Wellbeing economy secretary Neil Gray has said he is unable to explain the depths of delays expected in the completion of two ferries at the centre of Scotland's ferry fiasco after safety regulators demanded new design changes before any approvals are given.

Among the issues to be resolved is the installation of additional staircases on Glen Sannox and Hull 802, now named Glen Rosa in order to satisfy the Maritime and Coastguard Agency (MCA), which is responsible for implementing British and international maritime law and safety policy.

The work means planned sea trials of the Glen Sannox have been delayed until the first quarter of next year.

CalMac had expected Glen Sannox to be handed over in December 2023, and Glen Rosa in December 2024. They say that once handed over there will be a two month period where there will be crew familiarisation and network trials.

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It has raised new fears over not just whether Glen Sannox will be available for the start of the 2024 summer season - but whether it will be passed fit to sail at all.

Mr Gray has told the Scottish Parliament Net Zero, Energy and Transport Committee that he was unaware of any issues when he gave his last parliamentary update, understood to have been in May.

The Herald:

He said that the MCA decision making was "pretty fundamental" and he did know whether hopes of Glen Sannox being ready by the spring of next year can be met.

David Tydeman, chief executive of the nationalised Inverclyde shipyard firm had previously stated he was optimistic that Glen Sannox should be available to passengers in spring 2024.

The delayed second vessel, Glen Rosa which which was supposed to be online in the last reschedule in the autumn of 2024 having already been delayed to the end of March 2024, had been pushed back to November, 2024. The contract backstop was stated as being at the end of December 2024.

Both vessels were due online in the first half of 2018, with one intitially to serve Arran and the other to serve the Skye triangle routes to North Uist and Harris, but are at least five years late, with costs expected to be quadruple the original £97m contract. It has been confirmed that both are now to serve Arran.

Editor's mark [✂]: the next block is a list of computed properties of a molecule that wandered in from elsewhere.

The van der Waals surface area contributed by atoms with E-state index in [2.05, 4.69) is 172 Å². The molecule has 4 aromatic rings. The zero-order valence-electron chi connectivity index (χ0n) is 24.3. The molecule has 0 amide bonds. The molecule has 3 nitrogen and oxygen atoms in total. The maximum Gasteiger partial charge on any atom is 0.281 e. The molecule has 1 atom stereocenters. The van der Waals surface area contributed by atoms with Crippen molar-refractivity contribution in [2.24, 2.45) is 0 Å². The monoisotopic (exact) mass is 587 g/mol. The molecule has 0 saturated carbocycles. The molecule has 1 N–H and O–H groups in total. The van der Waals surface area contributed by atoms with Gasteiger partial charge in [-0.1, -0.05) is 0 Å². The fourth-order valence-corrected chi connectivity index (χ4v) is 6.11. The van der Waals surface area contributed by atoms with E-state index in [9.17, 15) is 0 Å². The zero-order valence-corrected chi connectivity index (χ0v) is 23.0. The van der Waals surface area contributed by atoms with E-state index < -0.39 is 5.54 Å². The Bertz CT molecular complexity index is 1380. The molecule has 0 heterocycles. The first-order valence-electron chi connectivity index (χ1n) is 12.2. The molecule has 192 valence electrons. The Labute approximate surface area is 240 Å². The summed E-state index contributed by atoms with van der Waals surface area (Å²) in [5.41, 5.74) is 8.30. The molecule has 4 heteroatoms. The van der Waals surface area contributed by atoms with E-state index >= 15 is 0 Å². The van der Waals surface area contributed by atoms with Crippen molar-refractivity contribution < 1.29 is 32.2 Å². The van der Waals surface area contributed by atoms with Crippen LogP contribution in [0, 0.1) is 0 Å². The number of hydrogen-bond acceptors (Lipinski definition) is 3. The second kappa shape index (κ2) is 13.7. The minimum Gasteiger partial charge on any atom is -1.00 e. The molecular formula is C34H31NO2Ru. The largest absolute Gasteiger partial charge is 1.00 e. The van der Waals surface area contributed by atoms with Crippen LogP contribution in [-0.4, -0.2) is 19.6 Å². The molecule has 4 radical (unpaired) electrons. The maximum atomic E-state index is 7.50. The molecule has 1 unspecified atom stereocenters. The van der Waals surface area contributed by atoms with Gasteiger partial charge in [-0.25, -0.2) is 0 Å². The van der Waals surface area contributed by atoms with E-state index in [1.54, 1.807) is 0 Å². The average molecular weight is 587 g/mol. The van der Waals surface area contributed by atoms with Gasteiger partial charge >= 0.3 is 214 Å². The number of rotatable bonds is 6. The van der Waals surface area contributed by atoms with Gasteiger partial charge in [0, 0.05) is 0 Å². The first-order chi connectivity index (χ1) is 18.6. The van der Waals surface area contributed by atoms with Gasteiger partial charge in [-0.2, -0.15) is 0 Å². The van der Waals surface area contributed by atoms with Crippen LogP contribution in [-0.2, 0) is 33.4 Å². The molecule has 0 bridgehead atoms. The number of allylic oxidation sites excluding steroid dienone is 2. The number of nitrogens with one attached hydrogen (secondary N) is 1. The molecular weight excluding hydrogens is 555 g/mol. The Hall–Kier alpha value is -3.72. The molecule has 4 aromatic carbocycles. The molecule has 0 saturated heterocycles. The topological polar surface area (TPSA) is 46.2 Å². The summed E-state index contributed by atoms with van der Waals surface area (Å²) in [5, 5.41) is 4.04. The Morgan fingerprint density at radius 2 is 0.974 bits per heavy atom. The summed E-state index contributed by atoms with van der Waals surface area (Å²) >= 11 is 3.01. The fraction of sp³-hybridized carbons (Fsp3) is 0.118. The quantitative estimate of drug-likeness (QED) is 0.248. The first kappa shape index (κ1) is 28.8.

The Herald:

Pushed by the committee convener Edward Mountain over when Glen Sannox would be in service, Mr Gray said that the MCA involvement was no "minor thing" and that it would be "inappropriate" for him to intervene.

He said: "The MCA’s decision making on the safety of crew escape from the ships – this is pretty fundamental to whether or not the design of the ferry allows it to sail. It’s not an inconsequential matter.

"And so, I hope, obviously, that the last update, in terms of spring, can be met, but until those discussions with the MCA are concluded I cannot give any further definitive update. I think it would be unfair to suggest that the MCA’s decision making is anything other than critical to the delivery of these ferries”.

He said Mr Tydeman would give an update in due course "and that's got to be based on decisions that are still to be taken by the MCA as to whether or not the mitigations that are going to be taken on the design of the ferry are going to be appropriate for the MCA to pass those ferries as being safe to operate. So these are discussions that are ongoing, which is why I cannot give a date.

Mr Mountain said: "I think it's really bizarre that we started with a delivery date in Autumn then we're taught by Mr Tydeman in the update that was written to us that it might be spring next year. You must have had these discussions. I'm asking you a straightforward question [about dates] because islanders are asking, everyone is."

Scottish Conservative shadow transport minister Graham Simpson said: “Neil Gray’s admission that the Maritime and Coastguard Agency hasn’t yet signed off on the changes needed on the Glen Sannox should ring alarm bells.

“It seems incredible that after years of bungles and delays, this fiasco should still be dragging on.

“Any responsible government would be moving heaven and earth to sort out this scandal, get the vessels finished and at long last provide the lifeline service islanders deserve. Instead, we still have no assurance of when – or even if – this ferry will ever sail.”

A Scottish Government spokesman said: “Any further delay to the delivery of these lifeline vessels is extremely disappointing.

“We are continuing to engage with Ferguson Marine to fully understand the issues that have emerged and to explore all possible options to mitigate any additional hold ups.”